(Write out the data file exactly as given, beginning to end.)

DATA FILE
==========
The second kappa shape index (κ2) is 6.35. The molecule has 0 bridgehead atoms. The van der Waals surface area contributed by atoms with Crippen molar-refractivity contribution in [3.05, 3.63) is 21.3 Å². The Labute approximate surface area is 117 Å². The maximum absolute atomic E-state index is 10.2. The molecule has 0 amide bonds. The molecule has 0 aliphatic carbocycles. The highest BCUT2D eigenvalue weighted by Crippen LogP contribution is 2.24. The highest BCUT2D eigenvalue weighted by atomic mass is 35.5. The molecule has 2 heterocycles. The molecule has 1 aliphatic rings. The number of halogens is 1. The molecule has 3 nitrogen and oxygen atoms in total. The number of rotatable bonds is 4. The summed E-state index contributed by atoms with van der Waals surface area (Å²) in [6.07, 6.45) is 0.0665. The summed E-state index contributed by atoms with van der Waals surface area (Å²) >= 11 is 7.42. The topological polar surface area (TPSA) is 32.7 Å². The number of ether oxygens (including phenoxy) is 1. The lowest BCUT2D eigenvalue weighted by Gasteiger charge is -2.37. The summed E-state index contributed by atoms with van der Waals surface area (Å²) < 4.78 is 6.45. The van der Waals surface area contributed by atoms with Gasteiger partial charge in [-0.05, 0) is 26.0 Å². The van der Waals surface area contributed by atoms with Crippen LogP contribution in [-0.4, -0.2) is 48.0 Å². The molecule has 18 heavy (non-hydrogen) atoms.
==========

The second kappa shape index (κ2) is 6.35. The molecule has 0 bridgehead atoms. The van der Waals surface area contributed by atoms with Crippen molar-refractivity contribution in [3.05, 3.63) is 21.3 Å². The Labute approximate surface area is 117 Å². The maximum absolute atomic E-state index is 10.2. The molecule has 0 amide bonds. The molecule has 0 aliphatic carbocycles. The highest BCUT2D eigenvalue weighted by Crippen LogP contribution is 2.24. The highest BCUT2D eigenvalue weighted by atomic mass is 35.5. The molecule has 2 heterocycles. The molecule has 1 aliphatic rings. The number of halogens is 1. The molecule has 3 nitrogen and oxygen atoms in total. The number of rotatable bonds is 4. The summed E-state index contributed by atoms with van der Waals surface area (Å²) in [6.07, 6.45) is 0.0665. The summed E-state index contributed by atoms with van der Waals surface area (Å²) >= 11 is 7.42. The topological polar surface area (TPSA) is 32.7 Å². The number of ether oxygens (including phenoxy) is 1. The lowest BCUT2D eigenvalue weighted by Gasteiger charge is -2.37. The summed E-state index contributed by atoms with van der Waals surface area (Å²) < 4.78 is 6.45. The van der Waals surface area contributed by atoms with Gasteiger partial charge in [-0.05, 0) is 26.0 Å². The van der Waals surface area contributed by atoms with Crippen LogP contribution in [-0.4, -0.2) is 48.0 Å². The molecule has 18 heavy (non-hydrogen) atoms.